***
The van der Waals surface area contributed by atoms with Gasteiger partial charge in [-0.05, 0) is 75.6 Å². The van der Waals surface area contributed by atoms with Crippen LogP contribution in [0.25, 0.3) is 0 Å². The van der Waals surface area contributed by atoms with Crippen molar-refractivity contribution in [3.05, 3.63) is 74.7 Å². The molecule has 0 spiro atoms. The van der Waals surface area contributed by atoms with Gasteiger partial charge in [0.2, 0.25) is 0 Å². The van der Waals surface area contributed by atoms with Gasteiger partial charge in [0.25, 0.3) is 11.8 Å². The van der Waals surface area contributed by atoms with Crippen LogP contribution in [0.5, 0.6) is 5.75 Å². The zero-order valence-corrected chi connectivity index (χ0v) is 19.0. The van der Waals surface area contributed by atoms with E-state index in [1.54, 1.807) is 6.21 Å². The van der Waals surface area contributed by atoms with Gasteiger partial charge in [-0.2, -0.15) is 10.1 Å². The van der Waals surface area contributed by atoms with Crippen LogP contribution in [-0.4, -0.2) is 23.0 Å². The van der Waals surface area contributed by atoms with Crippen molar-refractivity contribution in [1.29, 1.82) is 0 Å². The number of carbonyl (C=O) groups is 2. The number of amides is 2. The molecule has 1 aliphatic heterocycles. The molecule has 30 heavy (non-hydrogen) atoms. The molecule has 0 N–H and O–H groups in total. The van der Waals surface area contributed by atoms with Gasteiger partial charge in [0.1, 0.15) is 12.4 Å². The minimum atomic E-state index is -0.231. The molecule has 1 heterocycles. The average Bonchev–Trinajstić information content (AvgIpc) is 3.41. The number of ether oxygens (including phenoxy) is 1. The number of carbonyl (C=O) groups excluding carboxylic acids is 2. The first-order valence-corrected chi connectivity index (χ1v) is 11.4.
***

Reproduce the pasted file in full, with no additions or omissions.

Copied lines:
The van der Waals surface area contributed by atoms with Gasteiger partial charge in [-0.05, 0) is 75.6 Å². The van der Waals surface area contributed by atoms with Crippen LogP contribution in [0.25, 0.3) is 0 Å². The van der Waals surface area contributed by atoms with Crippen molar-refractivity contribution in [3.05, 3.63) is 74.7 Å². The molecule has 0 spiro atoms. The van der Waals surface area contributed by atoms with Gasteiger partial charge in [0.2, 0.25) is 0 Å². The van der Waals surface area contributed by atoms with Gasteiger partial charge in [0.25, 0.3) is 11.8 Å². The van der Waals surface area contributed by atoms with Crippen LogP contribution in [0.5, 0.6) is 5.75 Å². The zero-order valence-corrected chi connectivity index (χ0v) is 19.0. The van der Waals surface area contributed by atoms with E-state index in [1.54, 1.807) is 6.21 Å². The van der Waals surface area contributed by atoms with Gasteiger partial charge in [-0.2, -0.15) is 10.1 Å². The van der Waals surface area contributed by atoms with Crippen LogP contribution in [-0.4, -0.2) is 23.0 Å². The van der Waals surface area contributed by atoms with Crippen molar-refractivity contribution in [1.29, 1.82) is 0 Å². The number of carbonyl (C=O) groups is 2. The number of amides is 2. The molecule has 1 aliphatic heterocycles. The molecule has 30 heavy (non-hydrogen) atoms. The molecule has 0 N–H and O–H groups in total. The van der Waals surface area contributed by atoms with Gasteiger partial charge in [0.1, 0.15) is 12.4 Å². The minimum atomic E-state index is -0.231. The molecule has 1 heterocycles. The average Bonchev–Trinajstić information content (AvgIpc) is 3.41. The number of ether oxygens (including phenoxy) is 1. The number of carbonyl (C=O) groups excluding carboxylic acids is 2. The first-order valence-corrected chi connectivity index (χ1v) is 11.4.